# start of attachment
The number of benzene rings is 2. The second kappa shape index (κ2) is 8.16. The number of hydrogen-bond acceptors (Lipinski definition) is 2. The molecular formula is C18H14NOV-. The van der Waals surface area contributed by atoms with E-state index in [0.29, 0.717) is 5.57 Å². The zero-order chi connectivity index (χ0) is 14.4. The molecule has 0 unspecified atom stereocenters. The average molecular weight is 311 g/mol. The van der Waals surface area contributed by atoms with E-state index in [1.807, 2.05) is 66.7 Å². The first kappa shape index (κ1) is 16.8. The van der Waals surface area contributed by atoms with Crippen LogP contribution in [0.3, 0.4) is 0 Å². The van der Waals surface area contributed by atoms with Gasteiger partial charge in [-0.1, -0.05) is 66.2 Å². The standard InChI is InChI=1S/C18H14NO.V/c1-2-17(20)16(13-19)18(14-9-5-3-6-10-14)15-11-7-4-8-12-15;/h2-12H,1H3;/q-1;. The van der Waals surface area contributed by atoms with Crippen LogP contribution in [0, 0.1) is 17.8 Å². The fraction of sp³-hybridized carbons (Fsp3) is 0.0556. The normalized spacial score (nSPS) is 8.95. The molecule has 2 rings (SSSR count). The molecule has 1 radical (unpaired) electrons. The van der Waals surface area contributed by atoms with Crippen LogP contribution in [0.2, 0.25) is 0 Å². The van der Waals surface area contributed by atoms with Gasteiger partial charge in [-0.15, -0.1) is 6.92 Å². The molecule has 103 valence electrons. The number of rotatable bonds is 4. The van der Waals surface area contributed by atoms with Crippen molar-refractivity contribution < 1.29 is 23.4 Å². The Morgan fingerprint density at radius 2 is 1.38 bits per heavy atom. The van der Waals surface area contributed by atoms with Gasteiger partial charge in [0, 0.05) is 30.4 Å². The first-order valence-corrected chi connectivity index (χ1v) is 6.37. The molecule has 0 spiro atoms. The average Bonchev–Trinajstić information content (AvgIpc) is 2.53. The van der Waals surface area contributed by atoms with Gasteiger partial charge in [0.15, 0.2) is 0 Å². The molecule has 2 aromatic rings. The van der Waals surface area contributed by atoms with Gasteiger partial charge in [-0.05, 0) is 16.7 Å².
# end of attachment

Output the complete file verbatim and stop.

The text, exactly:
The number of benzene rings is 2. The second kappa shape index (κ2) is 8.16. The number of hydrogen-bond acceptors (Lipinski definition) is 2. The molecular formula is C18H14NOV-. The van der Waals surface area contributed by atoms with E-state index in [0.29, 0.717) is 5.57 Å². The zero-order chi connectivity index (χ0) is 14.4. The molecule has 0 unspecified atom stereocenters. The average molecular weight is 311 g/mol. The van der Waals surface area contributed by atoms with E-state index in [1.807, 2.05) is 66.7 Å². The first kappa shape index (κ1) is 16.8. The van der Waals surface area contributed by atoms with Crippen LogP contribution in [0.3, 0.4) is 0 Å². The van der Waals surface area contributed by atoms with Gasteiger partial charge in [-0.1, -0.05) is 66.2 Å². The standard InChI is InChI=1S/C18H14NO.V/c1-2-17(20)16(13-19)18(14-9-5-3-6-10-14)15-11-7-4-8-12-15;/h2-12H,1H3;/q-1;. The van der Waals surface area contributed by atoms with Crippen LogP contribution in [0, 0.1) is 17.8 Å². The fraction of sp³-hybridized carbons (Fsp3) is 0.0556. The normalized spacial score (nSPS) is 8.95. The molecule has 2 rings (SSSR count). The molecule has 1 radical (unpaired) electrons. The van der Waals surface area contributed by atoms with Crippen LogP contribution in [0.2, 0.25) is 0 Å². The van der Waals surface area contributed by atoms with Gasteiger partial charge in [-0.15, -0.1) is 6.92 Å². The molecule has 103 valence electrons. The number of rotatable bonds is 4. The van der Waals surface area contributed by atoms with Crippen molar-refractivity contribution < 1.29 is 23.4 Å². The Morgan fingerprint density at radius 2 is 1.38 bits per heavy atom. The van der Waals surface area contributed by atoms with Gasteiger partial charge in [0, 0.05) is 30.4 Å². The first-order valence-corrected chi connectivity index (χ1v) is 6.37. The molecule has 0 spiro atoms. The average Bonchev–Trinajstić information content (AvgIpc) is 2.53. The van der Waals surface area contributed by atoms with Gasteiger partial charge in [0.15, 0.2) is 0 Å². The molecule has 2 aromatic rings. The van der Waals surface area contributed by atoms with Gasteiger partial charge in [-0.05, 0) is 16.7 Å².